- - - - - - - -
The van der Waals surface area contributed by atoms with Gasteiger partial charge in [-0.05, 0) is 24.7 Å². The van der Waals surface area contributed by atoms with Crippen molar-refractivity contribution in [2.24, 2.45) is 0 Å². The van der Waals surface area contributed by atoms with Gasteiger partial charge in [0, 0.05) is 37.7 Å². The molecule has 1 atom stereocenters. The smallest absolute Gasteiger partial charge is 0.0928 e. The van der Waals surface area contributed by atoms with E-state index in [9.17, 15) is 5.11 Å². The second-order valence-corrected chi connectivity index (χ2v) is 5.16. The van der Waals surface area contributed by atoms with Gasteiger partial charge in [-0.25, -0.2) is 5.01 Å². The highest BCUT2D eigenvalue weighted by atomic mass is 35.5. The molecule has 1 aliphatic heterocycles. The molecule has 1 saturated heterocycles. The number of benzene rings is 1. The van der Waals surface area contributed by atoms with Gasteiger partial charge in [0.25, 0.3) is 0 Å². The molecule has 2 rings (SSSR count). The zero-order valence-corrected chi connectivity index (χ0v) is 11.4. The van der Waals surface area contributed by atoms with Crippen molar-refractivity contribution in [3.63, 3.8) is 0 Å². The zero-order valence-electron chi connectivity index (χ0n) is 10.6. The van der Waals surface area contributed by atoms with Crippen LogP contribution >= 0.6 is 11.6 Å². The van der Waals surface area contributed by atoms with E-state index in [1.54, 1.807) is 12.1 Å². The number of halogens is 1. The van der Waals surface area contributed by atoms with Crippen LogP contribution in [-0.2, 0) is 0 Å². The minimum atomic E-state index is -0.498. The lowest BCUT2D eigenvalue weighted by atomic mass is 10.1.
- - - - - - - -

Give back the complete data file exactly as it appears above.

The van der Waals surface area contributed by atoms with Gasteiger partial charge in [-0.05, 0) is 24.7 Å². The van der Waals surface area contributed by atoms with Crippen molar-refractivity contribution in [2.24, 2.45) is 0 Å². The van der Waals surface area contributed by atoms with Gasteiger partial charge in [0, 0.05) is 37.7 Å². The molecule has 1 atom stereocenters. The smallest absolute Gasteiger partial charge is 0.0928 e. The van der Waals surface area contributed by atoms with E-state index in [9.17, 15) is 5.11 Å². The second-order valence-corrected chi connectivity index (χ2v) is 5.16. The van der Waals surface area contributed by atoms with Gasteiger partial charge in [-0.25, -0.2) is 5.01 Å². The highest BCUT2D eigenvalue weighted by atomic mass is 35.5. The molecule has 1 aliphatic heterocycles. The molecule has 1 saturated heterocycles. The number of benzene rings is 1. The van der Waals surface area contributed by atoms with Gasteiger partial charge in [0.25, 0.3) is 0 Å². The molecule has 2 rings (SSSR count). The zero-order valence-corrected chi connectivity index (χ0v) is 11.4. The van der Waals surface area contributed by atoms with Crippen molar-refractivity contribution in [3.63, 3.8) is 0 Å². The zero-order valence-electron chi connectivity index (χ0n) is 10.6. The van der Waals surface area contributed by atoms with Crippen LogP contribution >= 0.6 is 11.6 Å². The van der Waals surface area contributed by atoms with E-state index in [1.54, 1.807) is 12.1 Å². The number of halogens is 1. The van der Waals surface area contributed by atoms with Crippen LogP contribution in [-0.2, 0) is 0 Å². The minimum atomic E-state index is -0.498. The lowest BCUT2D eigenvalue weighted by atomic mass is 10.1.